Old English scitan, from Proto-Germanic *skit- (cf. North Frisian skitj, Dutch schijten, German scheissen), from PIE *skei- "to cut, split, divide, separate" (see shed (v.)). The notion is of "separation" from the body (cf. Latin excrementum, from excernere "to separate," Old English scearn "dung, muck," from scieran "to cut, shear;" see sharn). It is thus a cousin to science and conscience.
"Shit" is not an acronym
. The notion that it is a recent word might be partly because it was taboo from c.1600 and rarely appeared in print (neither Shakespeare nor the KJV has it), and even in "vulgar" publications of the late 18c. it is disguised by dashes. It drew the wrath of censors as late as 1922 ("Ulysses" and "The Enormous Room"), scandalized magazine subscribers in 1957 (a Hemingway story in "Atlantic Monthly") and was omitted from some dictionaries as recently as 1970 ("Webster's New World").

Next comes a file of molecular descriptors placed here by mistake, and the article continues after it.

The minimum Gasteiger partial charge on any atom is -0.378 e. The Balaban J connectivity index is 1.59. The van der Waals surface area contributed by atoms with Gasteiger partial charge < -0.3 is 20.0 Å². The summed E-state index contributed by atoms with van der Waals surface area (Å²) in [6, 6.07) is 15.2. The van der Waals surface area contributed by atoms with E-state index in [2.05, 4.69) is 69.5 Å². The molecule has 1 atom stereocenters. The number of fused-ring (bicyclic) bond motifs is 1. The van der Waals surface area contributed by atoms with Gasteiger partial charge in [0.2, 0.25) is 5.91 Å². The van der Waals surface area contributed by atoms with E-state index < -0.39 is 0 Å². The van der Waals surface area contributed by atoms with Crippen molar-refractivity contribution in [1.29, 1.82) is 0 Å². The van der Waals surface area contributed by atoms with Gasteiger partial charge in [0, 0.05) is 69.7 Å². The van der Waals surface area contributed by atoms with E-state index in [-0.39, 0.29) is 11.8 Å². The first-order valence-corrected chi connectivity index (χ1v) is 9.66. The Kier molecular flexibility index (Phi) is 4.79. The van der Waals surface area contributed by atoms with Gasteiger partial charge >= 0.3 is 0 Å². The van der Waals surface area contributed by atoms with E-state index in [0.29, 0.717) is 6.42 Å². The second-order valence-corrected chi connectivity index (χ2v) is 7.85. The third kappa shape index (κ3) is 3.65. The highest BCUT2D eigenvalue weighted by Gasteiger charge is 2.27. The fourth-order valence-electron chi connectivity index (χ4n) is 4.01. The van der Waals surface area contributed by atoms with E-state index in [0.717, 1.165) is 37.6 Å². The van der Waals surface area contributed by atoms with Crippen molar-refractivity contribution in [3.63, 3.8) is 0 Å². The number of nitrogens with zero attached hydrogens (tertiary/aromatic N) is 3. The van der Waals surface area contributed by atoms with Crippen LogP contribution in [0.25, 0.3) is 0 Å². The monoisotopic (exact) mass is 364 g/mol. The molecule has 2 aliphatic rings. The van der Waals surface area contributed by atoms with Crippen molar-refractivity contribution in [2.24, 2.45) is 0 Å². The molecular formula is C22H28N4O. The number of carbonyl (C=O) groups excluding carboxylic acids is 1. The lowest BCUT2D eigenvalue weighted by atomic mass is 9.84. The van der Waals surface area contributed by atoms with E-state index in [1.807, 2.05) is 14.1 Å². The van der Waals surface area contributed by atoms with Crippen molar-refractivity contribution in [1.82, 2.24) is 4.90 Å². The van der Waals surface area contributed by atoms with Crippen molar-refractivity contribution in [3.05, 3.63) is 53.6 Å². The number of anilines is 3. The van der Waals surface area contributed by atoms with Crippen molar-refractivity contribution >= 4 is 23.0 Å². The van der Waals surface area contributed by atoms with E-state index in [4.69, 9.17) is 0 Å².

Extensive slang usage; meaning "to lie, to tease" is from 1934; that of "to disrespect" is from 1903. Shite, now a jocular or slightly euphemistic and chiefly British variant of the noun, formerly a dialectal variant, reflects the vowel in the Old English verb (cf. German scheissen); the modern verb has been influenced by the noun. Shat is a humorous past tense form, not etymological, first recorded 18c. To shit bricks "be very frightened" attested by 1961. The connection between fear and involuntary defecation has generated expressions since 14c., and probably also is behind scared shitless (1936).